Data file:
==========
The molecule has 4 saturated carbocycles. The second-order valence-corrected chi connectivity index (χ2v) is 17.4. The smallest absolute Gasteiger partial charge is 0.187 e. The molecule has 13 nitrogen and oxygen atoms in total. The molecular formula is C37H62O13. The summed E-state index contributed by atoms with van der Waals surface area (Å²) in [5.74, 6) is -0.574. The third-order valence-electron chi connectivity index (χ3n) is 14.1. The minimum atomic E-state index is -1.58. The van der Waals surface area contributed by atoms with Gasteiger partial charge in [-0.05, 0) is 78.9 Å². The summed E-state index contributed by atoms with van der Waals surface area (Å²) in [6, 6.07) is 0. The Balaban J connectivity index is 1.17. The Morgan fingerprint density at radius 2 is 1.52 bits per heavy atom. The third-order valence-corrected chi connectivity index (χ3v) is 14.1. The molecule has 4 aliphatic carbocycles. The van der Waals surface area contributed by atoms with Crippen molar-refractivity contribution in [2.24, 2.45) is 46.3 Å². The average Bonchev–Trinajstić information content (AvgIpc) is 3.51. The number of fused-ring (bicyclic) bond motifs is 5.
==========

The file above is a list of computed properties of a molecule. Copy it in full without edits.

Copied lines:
The molecule has 4 saturated carbocycles. The second-order valence-corrected chi connectivity index (χ2v) is 17.4. The smallest absolute Gasteiger partial charge is 0.187 e. The molecule has 13 nitrogen and oxygen atoms in total. The molecular formula is C37H62O13. The summed E-state index contributed by atoms with van der Waals surface area (Å²) in [5.74, 6) is -0.574. The third-order valence-electron chi connectivity index (χ3n) is 14.1. The minimum atomic E-state index is -1.58. The van der Waals surface area contributed by atoms with Gasteiger partial charge in [-0.05, 0) is 78.9 Å². The summed E-state index contributed by atoms with van der Waals surface area (Å²) in [6, 6.07) is 0. The Balaban J connectivity index is 1.17. The Morgan fingerprint density at radius 2 is 1.52 bits per heavy atom. The third-order valence-corrected chi connectivity index (χ3v) is 14.1. The molecule has 4 aliphatic carbocycles. The van der Waals surface area contributed by atoms with Crippen molar-refractivity contribution in [2.24, 2.45) is 46.3 Å². The average Bonchev–Trinajstić information content (AvgIpc) is 3.51. The number of fused-ring (bicyclic) bond motifs is 5.